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Quick Reads + Technology

Media archive · 6991 posts

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Latest stories from Quick Reads + Technology

Caribbean: Kids & Technology

Caribbean diaspora blogger Tobias Buckell says that the biggest surprise about living with five year olds is “their uptake of [tech] devices.”

Trinidad & Tobago: End of Traditional IT?

ICT Pulse, in reading the latest McKinsey survey, wonders if the IT department – as we know it – is on its way out.

Trinidad & Tobago: Bocas Lit Fest Embraces Audio Technology

Technology is permeating even literature festivals! The Bocas Lit Fest blog announces the debut of Festival Radio, which will bring the festival experience to a global audience via a live audio stream, an on-demand audio magazine and archival material available through SoundCloud.

“Blogs are the Vinyl Records of the Internet”

An article in Washington Post talks about “the decline of Iran's blogestan”.

Several bloggers tweeted the last sentence of this article:

Read more here.

Myanmar's First Digital Library for Higher Education

Myanmar's Ministry of Education and the Open Society Foundation have teamed up to establish the country's first digital library. Oleksandr Shtokvych, Senior Manager at the Open Society Foundations’ Higher Education Support Programme, explained the importance of the project:

It will also mean including their students and scholars (of the University of Yangon and the University of Mandalay) as active participants in the production of new knowledge and critical thinking, and bringing the unique and rich legacy and current developments in Myanmar into the limelight of international scholarship.

South Korea: Samsung Sues Newspaper Over Negative Report

South Korean tech giant Samsung has launched a lawsuit against a local IT newspaper for publishing an unfavorable report. Marmot's Hole blog wrote about how things developed and the repercussion of Samsung's response to negative press coverage. Some of the highlights read;

I’d caution Samsung that in terms of PR, lawsuits of this sort often cause more harm than good[...] To make matters worse, a story at AppleInsider compares the Korean electronics giant rather unfavorably to the Cupertino Fruit Company, which—assuming the report is true—almost never sues newspapers/blogs despite the countless groundless rumors that accompany the release of just about every iPhone model.

Censorship Forces Navalny to Abandon LiveJournal

Images remixed by Andrey Tselikov.

Images remixed by Andrey Tselikov.

Russia's most famous blogger (or as he describes himself: “corruption fighter, son, husband, father”) has been forced to move away from LiveJournal, the popular blogging platform that launched him to fame in the first place. As a result of government mandated censorship [Global Voices report], and notwithstanding attempts to counteract such censorship [Global Voices report], Alexey Navalny's team has started a new standalone blog, navalny.com [ru]. Because Navalny is still under house arrest, the blog is technically run by his wife. According to the first post [ru], this blog is an attempt to create a clean slate with Russia's Internet regulators, who claim that Navalny's old blog contains calls for unlawful rallies. At this point, Navalny's LiveJournal account [ru] has stopped updating with original content — it simply links to new posts on navalny.com.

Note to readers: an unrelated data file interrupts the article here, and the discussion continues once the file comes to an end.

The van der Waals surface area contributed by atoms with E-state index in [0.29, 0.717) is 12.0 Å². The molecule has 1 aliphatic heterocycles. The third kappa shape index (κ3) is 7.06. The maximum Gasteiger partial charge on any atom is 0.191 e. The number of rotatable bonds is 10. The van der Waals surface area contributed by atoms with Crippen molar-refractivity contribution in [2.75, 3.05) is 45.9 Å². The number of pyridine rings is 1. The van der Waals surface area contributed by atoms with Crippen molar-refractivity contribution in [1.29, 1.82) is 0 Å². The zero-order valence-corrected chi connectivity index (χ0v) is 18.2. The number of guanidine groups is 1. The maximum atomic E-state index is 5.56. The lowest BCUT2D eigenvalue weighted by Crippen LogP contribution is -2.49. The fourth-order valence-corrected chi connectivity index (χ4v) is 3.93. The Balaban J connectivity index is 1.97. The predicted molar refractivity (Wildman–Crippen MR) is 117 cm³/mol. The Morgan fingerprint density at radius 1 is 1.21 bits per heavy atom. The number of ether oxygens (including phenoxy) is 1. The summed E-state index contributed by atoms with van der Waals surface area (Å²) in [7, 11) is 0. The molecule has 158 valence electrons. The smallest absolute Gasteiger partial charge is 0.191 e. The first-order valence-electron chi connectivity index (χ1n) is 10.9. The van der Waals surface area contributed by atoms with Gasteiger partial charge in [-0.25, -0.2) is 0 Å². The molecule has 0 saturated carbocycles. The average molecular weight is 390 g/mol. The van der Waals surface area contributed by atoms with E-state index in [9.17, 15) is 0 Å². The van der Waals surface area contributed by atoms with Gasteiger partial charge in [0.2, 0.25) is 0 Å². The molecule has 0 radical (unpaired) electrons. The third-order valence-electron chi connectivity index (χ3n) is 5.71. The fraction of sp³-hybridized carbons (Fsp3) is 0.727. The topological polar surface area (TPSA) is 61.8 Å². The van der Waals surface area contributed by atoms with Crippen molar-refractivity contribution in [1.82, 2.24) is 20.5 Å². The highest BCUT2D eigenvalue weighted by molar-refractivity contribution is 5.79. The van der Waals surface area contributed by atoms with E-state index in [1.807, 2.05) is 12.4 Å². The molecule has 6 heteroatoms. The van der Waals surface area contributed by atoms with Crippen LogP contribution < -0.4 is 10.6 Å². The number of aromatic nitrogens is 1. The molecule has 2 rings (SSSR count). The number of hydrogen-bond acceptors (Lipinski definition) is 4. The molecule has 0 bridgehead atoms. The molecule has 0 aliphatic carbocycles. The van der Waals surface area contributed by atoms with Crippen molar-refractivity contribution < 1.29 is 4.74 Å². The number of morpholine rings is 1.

Project Uses Mobile Phones to Encourage Reading

Lauri writes about a project in South Africa, FunDza Literacy Trust, that takes advantage of mobile phone technology to encourage reading among kids:

What I find lovely, though, is when Africans sort out innovative solutions to their problems. FunDza Literacy Trust is one such solution. Cellphones have taken off big in Southern Africa and FunDza has latched on to that to get kids reading. I'm proud to be writing regularly for them.

How it works is a story begins on a Friday. Each story has seven chapters and one chapter goes out on the kids’ cellphones each day. Here is my author's page with all of the stories I've written at FunDza. Click on any story and see the comments the readers leave. The kids are reading and seriously engaging with the stories! I think this is wonderful!

Remote Hubs in Asia for NETmundial Internet Governance Meeting

NETmundial logo

NETmundial logo

NETmundial, which will bring together people from a variety of backgrounds to discuss the principles of Internet governance, is set to be held in São Paulo on 23 and 24 April 2014. It will also have 33 remote hubs in 31 cities spread throughout 22 countries that will allow for real-time interaction with the event in São Paulo.

Hubs for remote participation in Asia includes five locations in India, one in Hong Kong and one in Indonesia. Tomoya Inyaku, the former director at Japan Computer Access Network [ja] which promotes empowerment through information and communication technology, lamented the lack of a hub in Japan:

NETmundial will be held in São Paulo on April 23 and 24 to discuss the future of Internet governance. They write that they will have hubs in 22 countries around the world. There will be hubs to participate in the discussion from Indonesia, but there is none in Japan. Wish I could connect to talk about rights online.

Using Workout Apps in Trinidad & Tobago

“A lot of people are into the fitness craze,” writes T3CHTT, who shares some of the fitness apps he's used, considering that he “like[s] keeping track of [his] activities and sharing them on twitter.”

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